When I walked into the E.C. Mabie Theatre, I knew I was in for an emotional night. Although I was very familiar with the story and music of Spring Awakening, this was my first experience seeing it. A recipient of eight Tony Awards in 2007, it had a little over a three year run on Broadway. Steven Sater (lyricist and book) and Duncan Sheik (music) have found a way to bring to the musical world Frank Wedekind’s 1891 play by the same title. It is a moving, coming of age story about German students in the late 19th century that brings to light such sensitive subjects as morality, sexuality, abortion, and abuse.
There may be concern as to whether or not this portrayal makes light of these situations, but that is not the case with this production. The lyrics and music are poignant, even hauntingly so. Songs such as, “The Dark I Know Well” and “Whispering” speak of unjust, unimaginable situations, yet they move you to the brink of tears. The music and lyrics coupled with the action and emotion on stage pull at the most empathetic parts of the audience. Interspersed with these heavier, more serious scenes is humor. Just as in life, these characters have found a way to deal with the pain and challenges they endure everyday. With songs such as “The Bitch of Living” and “Totally Fucked” we watch and hear the rantings of these coming of age teenagers. Beyond just bringing humor to the show, songs like these resonate with the audience. I found myself nodding in agreement (along with those around me) to lines such as, “Disappear – yeah, well, you wanna try, wanna bundle up into some big ass lie, long enough for them to all just quit, long enough for you to get out of it.” Overall, there is a nice balance achieved as the show delves deeper and deeper into the psyches and situations of the characters.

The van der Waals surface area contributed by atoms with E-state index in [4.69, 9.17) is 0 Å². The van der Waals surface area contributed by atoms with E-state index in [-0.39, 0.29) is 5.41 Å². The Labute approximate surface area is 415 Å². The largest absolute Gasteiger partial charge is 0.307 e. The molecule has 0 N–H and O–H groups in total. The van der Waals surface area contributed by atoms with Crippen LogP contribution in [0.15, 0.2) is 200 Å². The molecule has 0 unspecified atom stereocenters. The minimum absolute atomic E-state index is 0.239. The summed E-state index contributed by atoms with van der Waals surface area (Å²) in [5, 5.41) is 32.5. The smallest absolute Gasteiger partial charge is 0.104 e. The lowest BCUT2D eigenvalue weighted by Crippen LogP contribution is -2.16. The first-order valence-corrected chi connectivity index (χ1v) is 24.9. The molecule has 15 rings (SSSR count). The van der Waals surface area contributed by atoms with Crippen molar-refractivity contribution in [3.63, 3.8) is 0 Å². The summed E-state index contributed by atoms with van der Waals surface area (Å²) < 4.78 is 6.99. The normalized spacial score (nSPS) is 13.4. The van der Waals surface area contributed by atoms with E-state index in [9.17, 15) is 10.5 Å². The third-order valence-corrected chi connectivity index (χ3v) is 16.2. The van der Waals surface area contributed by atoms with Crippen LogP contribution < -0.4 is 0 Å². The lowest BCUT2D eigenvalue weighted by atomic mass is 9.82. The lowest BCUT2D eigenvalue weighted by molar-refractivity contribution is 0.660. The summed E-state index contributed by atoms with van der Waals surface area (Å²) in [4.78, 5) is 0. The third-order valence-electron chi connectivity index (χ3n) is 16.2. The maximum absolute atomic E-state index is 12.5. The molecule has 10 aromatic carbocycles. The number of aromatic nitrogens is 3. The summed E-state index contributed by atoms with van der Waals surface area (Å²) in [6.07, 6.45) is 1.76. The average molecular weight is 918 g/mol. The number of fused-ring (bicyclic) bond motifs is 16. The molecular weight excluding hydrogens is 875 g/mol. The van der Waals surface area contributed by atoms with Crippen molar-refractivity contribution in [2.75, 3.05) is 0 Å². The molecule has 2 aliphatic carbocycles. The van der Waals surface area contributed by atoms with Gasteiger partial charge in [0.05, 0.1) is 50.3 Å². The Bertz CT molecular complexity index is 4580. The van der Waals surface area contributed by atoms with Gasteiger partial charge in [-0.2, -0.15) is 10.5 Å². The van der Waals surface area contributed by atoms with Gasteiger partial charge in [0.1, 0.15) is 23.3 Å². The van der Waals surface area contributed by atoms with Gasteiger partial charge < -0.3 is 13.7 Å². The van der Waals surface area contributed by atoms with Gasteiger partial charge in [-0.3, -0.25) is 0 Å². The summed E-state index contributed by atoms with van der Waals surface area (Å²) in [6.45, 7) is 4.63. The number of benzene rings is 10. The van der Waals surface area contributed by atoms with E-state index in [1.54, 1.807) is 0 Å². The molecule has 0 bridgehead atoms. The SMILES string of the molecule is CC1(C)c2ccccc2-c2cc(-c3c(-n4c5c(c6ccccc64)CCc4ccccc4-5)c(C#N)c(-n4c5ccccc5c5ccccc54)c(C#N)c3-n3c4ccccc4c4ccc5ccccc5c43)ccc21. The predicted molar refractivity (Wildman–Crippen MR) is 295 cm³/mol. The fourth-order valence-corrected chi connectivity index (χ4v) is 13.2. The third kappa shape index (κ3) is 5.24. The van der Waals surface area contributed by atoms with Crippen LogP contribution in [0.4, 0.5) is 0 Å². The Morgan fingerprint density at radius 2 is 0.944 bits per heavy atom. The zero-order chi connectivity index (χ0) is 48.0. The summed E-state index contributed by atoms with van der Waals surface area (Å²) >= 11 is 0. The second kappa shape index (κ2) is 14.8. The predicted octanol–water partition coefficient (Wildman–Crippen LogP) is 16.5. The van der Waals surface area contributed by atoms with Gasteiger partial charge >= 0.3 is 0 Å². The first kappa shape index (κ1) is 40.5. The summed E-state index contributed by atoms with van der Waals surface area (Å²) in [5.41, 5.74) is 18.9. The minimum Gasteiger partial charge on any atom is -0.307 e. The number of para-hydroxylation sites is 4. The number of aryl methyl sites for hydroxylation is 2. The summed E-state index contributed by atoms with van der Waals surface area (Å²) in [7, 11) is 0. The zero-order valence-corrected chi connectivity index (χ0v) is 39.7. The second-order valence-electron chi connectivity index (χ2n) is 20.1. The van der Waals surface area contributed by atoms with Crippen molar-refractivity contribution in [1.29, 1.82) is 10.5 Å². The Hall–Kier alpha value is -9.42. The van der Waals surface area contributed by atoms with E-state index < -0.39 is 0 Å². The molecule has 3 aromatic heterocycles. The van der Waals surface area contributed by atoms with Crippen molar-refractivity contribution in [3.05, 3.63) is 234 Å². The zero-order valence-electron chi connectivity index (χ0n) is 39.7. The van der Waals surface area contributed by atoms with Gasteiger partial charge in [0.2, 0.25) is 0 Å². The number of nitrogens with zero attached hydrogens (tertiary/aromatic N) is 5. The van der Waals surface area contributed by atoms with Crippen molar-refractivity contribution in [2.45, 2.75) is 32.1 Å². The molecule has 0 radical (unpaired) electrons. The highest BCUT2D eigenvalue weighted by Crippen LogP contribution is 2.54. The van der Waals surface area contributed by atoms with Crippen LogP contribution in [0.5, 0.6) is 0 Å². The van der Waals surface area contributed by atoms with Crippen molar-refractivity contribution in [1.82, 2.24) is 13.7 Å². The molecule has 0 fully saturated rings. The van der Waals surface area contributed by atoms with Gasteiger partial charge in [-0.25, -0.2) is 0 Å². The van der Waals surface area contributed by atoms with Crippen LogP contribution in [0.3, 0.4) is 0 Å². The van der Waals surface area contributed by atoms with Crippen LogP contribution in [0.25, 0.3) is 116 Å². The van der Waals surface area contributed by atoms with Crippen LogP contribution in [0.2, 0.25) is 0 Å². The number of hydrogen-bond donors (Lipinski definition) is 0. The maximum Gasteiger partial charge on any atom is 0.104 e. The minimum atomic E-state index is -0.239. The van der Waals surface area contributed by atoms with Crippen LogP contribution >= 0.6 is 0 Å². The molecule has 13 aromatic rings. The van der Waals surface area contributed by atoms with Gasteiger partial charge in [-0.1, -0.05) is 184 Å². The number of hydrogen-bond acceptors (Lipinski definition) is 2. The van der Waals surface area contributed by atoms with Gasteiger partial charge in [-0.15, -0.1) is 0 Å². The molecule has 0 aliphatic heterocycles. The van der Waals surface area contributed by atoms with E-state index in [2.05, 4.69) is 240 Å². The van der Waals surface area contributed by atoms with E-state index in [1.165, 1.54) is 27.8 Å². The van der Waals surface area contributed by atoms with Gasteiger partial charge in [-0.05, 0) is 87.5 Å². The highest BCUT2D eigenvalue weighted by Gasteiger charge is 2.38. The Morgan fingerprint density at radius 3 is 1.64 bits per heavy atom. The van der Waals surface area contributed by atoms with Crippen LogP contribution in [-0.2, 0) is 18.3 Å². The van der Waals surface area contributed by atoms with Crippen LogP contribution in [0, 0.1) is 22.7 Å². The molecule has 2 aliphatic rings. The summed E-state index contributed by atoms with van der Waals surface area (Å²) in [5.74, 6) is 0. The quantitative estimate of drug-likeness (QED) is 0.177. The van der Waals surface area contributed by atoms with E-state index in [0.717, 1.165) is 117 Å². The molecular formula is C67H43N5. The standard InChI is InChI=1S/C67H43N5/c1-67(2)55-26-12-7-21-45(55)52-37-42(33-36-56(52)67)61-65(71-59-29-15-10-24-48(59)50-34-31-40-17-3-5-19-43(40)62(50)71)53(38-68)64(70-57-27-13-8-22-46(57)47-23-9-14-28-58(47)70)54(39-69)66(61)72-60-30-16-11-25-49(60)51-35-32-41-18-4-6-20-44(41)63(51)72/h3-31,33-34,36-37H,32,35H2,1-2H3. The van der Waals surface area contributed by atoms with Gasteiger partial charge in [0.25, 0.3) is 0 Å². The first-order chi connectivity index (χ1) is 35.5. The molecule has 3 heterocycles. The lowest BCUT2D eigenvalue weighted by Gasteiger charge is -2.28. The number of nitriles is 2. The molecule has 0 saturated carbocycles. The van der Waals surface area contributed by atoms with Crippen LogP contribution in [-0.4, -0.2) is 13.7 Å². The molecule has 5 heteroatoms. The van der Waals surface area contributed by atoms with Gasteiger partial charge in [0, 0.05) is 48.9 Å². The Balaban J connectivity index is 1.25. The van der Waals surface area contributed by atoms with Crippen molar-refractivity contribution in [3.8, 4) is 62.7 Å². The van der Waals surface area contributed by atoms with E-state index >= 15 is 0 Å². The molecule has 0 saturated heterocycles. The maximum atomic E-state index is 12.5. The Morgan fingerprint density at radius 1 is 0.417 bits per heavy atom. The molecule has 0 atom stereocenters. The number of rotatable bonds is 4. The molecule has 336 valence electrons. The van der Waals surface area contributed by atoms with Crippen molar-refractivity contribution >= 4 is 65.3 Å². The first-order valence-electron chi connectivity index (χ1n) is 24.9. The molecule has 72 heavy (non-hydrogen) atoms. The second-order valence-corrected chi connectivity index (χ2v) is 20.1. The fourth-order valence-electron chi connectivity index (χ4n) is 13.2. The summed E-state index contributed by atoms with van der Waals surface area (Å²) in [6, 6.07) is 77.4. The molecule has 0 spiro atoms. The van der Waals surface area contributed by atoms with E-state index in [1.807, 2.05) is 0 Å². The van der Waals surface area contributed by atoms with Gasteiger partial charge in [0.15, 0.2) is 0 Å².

The show closes with two powerful songs of hope, “Those You’ve Known” and “The Song of Purple Summer.” As the show has progressed and characters have died or given up, these songs stand as a means of hope and inspiration to hang on and take those next frightful steps on the journey of life. This rock musical crosses age, gender, and musical barriers. According to the Spring Awakening website, this musical has also become a medium to open lines of communication for which parents and children have had open conversations about the very issues the adults in the musical are trying to repress and ignore. While not appropriate for young children due to content, language, and nudity the University of Iowa’s production of Spring Awakening was definitely a success.